The last few weeks have been very busy. We just finished our Bodie workshop, which was tremendous fun. I’ll post some images from the workshop when I get a chance to process them, but in the meantime here’s a photograph from last Saturday, just before the workshop started.
I wanted to photograph at South Tufa at Mono Lake, but was worried that it would be too crowded, since it was Saturday on Labor Day weekend. And when Claudia and I pulled into the South Tufa parking lot at sunset we were astonished at the number of cars: the entire, large parking lot looked full.
We managed to find a place to park, and headed out to the lake, figuring that since it was getting dark most of the people would leave soon. And indeed, the place emptied out quickly, except for a few photographers intent on night photography. By ten o’clock, when I made this image, there were only three other people around – all photographers of course.
After making a couple of images, I was looking around for other potential subjects when I found this tufa formation. I loved its shapes and textures, and it lined up perfectly with the Milky Way. After composing, I made an exposure for the sky (15 seconds, f/2.8, 6400 ISO – my standard exposure for pinpoint stars with dark skies).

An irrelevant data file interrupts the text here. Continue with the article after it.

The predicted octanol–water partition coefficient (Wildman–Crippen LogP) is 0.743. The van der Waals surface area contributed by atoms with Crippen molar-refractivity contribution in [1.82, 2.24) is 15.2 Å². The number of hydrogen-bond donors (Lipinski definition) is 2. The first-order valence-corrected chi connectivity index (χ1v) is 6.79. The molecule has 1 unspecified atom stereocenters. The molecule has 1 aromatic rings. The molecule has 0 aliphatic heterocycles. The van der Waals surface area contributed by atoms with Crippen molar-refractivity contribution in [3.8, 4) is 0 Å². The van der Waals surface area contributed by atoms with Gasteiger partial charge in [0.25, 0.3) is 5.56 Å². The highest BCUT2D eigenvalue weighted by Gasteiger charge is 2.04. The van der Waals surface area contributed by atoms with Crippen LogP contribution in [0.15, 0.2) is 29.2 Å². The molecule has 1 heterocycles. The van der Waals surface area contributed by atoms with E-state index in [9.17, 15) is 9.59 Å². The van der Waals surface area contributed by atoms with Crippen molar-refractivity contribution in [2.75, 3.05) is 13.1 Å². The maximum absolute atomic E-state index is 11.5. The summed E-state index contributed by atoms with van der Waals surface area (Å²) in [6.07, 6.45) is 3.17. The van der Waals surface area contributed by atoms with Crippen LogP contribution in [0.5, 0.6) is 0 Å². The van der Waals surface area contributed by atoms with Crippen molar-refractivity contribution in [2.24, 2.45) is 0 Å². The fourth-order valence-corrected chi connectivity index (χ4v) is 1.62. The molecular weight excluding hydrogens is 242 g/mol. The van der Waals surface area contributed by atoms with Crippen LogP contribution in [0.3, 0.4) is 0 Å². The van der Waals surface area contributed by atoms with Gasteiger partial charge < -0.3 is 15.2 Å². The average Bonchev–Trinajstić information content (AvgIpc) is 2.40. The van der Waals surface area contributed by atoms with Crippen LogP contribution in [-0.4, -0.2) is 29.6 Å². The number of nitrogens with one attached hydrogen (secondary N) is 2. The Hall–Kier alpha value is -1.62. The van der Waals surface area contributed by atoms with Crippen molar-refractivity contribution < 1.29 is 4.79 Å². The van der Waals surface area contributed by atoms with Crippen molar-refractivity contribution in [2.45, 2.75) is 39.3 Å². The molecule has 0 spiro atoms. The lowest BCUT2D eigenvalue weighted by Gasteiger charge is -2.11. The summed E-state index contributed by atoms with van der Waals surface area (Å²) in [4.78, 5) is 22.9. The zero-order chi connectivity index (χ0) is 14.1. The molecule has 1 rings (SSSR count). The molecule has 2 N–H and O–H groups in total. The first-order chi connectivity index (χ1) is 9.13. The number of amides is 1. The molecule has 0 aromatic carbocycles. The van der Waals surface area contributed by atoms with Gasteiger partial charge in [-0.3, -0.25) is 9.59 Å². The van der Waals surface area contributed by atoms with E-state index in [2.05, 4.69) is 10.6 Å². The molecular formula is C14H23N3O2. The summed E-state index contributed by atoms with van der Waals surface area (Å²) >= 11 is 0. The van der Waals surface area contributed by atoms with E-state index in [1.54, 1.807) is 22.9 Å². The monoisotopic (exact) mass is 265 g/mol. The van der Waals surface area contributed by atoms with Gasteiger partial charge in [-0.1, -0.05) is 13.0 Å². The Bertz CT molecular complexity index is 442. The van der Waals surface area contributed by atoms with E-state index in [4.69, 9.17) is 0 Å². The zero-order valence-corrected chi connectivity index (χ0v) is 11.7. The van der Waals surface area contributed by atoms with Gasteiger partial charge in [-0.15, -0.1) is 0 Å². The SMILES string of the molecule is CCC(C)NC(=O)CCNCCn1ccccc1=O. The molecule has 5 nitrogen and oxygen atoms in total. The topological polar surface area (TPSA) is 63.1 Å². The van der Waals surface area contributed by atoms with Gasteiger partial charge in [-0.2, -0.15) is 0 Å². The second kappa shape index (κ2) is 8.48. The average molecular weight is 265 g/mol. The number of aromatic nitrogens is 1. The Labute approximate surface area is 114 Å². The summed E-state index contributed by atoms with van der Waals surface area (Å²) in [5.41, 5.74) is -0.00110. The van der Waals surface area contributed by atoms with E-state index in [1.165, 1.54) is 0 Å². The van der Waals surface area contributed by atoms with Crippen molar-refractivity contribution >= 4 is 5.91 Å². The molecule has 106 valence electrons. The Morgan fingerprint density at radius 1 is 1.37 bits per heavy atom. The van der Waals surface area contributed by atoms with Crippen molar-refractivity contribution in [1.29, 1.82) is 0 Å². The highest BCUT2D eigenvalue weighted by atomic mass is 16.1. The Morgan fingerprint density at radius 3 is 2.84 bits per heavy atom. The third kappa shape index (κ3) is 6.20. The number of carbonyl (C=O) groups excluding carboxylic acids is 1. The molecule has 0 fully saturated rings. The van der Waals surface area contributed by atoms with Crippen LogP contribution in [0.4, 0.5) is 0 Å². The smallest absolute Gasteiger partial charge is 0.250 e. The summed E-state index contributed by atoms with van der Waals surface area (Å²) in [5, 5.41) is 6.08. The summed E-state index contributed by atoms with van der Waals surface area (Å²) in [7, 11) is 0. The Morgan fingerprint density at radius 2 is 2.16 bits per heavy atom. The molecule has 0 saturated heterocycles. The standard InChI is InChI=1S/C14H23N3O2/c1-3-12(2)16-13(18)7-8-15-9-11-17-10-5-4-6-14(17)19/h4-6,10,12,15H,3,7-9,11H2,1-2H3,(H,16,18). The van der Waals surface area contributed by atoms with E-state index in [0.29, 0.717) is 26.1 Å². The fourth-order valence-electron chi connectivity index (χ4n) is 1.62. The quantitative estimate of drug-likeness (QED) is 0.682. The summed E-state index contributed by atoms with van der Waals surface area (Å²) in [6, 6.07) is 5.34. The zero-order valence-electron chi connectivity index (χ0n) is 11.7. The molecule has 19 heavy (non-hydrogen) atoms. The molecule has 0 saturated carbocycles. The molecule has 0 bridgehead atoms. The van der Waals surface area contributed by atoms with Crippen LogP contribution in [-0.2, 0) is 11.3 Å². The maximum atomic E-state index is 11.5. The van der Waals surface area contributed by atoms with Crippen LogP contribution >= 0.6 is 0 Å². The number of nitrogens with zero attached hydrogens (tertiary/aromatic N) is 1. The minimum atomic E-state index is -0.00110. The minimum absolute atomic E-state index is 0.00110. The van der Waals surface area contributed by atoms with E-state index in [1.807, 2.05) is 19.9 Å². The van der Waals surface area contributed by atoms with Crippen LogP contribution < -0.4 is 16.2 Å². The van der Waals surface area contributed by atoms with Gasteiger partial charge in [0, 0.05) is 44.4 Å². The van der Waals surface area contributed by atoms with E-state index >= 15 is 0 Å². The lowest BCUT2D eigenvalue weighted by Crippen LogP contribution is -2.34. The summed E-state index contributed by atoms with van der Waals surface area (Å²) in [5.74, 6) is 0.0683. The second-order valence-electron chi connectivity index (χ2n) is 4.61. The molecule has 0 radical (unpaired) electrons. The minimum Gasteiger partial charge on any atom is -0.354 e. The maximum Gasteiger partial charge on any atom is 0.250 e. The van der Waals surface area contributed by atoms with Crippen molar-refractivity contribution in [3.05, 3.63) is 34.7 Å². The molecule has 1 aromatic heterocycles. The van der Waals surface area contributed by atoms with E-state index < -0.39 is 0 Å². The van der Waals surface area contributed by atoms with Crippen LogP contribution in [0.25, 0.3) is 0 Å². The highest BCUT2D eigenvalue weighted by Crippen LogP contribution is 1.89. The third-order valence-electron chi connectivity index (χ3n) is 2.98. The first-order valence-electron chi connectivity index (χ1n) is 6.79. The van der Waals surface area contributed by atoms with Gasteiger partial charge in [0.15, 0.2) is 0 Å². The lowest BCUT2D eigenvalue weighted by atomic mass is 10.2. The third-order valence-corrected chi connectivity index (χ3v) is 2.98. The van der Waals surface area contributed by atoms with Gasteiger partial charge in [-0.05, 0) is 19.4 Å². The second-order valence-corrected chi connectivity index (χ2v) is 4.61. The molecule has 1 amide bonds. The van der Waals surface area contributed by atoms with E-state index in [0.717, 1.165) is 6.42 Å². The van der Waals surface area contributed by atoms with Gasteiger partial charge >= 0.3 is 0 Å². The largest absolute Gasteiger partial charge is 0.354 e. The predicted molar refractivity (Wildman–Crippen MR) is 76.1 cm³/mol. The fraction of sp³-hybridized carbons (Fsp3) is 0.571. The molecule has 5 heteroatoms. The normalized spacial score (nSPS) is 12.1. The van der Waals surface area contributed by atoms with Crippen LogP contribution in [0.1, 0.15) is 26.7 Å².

Then I made a separate exposure for light-painting the tufa. I needed more than 15 seconds to do the lighting, so I lowered the ISO to 400, stopped down to f/5.6, and locked the shutter open in bulb mode. I put a snoot on my flashlight to make sure that no light spilled back toward the camera, stepped into the scene, and kept both the light and myself moving continuously as I painted the tufa formation. It took me several tries to get it right. Painting with a narrow beam of light, close to the subject, made it impossible to light the tufa evenly, but that’s what I wanted. I liked the modulated effect, with some areas brighter than others. That seemed more interesting than even lighting, and also seemed to fit the subject.
I blended the two images – one for the sky, one for the light-painting – together in Photoshop, making the sky the bottom layer, and setting the blending mode of the top, light-painting layer to Lighten.
As I said, the Bodie workshop workshop was a lot of fun. We got to go inside some of the buildings one morning, which was a special treat. I’ll post some of those images soon.
— Michael Frye
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Michael Frye is a professional photographer specializing in landscapes and nature. He is the author or principal photographer of The Photographer’s Guide to Yosemite, Yosemite Meditations, Yosemite Meditations for Women, Yosemite Meditations for Adventurers, and Digital Landscape Photography: In the Footsteps of Ansel Adams and the Great Masters. He has also written three eBooks: Light & Land: Landscapes in the Digital Darkroom, Exposure for Outdoor Photography, and Landscapes in Lightroom 5: The Essential Step-by-Step Guide. Michael has written numerous magazine articles on the art and technique of photography, and his images have been published in over thirty countries around the world. Michael has lived either in or near Yosemite National Park since 1983, currently residing just outside the park in Mariposa, California.